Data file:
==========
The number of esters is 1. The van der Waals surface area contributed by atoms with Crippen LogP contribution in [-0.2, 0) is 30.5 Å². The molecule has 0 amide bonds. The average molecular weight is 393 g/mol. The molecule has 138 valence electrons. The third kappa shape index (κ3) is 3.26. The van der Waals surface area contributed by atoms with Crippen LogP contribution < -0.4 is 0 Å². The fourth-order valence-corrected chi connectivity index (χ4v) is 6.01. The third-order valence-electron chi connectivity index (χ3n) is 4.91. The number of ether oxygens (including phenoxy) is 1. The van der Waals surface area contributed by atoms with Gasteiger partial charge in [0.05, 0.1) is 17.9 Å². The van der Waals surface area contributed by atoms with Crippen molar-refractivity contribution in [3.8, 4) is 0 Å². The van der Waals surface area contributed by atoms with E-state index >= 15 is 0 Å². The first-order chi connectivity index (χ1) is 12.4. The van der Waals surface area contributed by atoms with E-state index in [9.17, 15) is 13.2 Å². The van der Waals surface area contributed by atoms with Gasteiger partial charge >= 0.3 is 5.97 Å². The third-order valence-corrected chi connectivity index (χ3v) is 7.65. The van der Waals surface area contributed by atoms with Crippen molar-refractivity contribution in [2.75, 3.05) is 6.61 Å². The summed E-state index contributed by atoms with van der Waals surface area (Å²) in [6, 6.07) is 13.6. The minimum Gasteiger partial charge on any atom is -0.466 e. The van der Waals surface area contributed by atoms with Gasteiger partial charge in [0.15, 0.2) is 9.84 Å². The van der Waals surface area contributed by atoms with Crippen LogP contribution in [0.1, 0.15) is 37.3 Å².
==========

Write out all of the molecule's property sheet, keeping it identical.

The number of esters is 1. The van der Waals surface area contributed by atoms with Crippen LogP contribution in [-0.2, 0) is 30.5 Å². The molecule has 0 amide bonds. The average molecular weight is 393 g/mol. The molecule has 138 valence electrons. The third kappa shape index (κ3) is 3.26. The van der Waals surface area contributed by atoms with Crippen LogP contribution < -0.4 is 0 Å². The fourth-order valence-corrected chi connectivity index (χ4v) is 6.01. The third-order valence-electron chi connectivity index (χ3n) is 4.91. The number of ether oxygens (including phenoxy) is 1. The van der Waals surface area contributed by atoms with Gasteiger partial charge in [0.05, 0.1) is 17.9 Å². The van der Waals surface area contributed by atoms with Crippen molar-refractivity contribution in [3.8, 4) is 0 Å². The van der Waals surface area contributed by atoms with E-state index >= 15 is 0 Å². The first-order chi connectivity index (χ1) is 12.4. The van der Waals surface area contributed by atoms with E-state index in [9.17, 15) is 13.2 Å². The van der Waals surface area contributed by atoms with Gasteiger partial charge >= 0.3 is 5.97 Å². The third-order valence-corrected chi connectivity index (χ3v) is 7.65. The van der Waals surface area contributed by atoms with Crippen molar-refractivity contribution in [2.75, 3.05) is 6.61 Å². The summed E-state index contributed by atoms with van der Waals surface area (Å²) in [6, 6.07) is 13.6. The minimum Gasteiger partial charge on any atom is -0.466 e. The van der Waals surface area contributed by atoms with Gasteiger partial charge in [0.15, 0.2) is 9.84 Å². The van der Waals surface area contributed by atoms with Crippen LogP contribution in [0.1, 0.15) is 37.3 Å².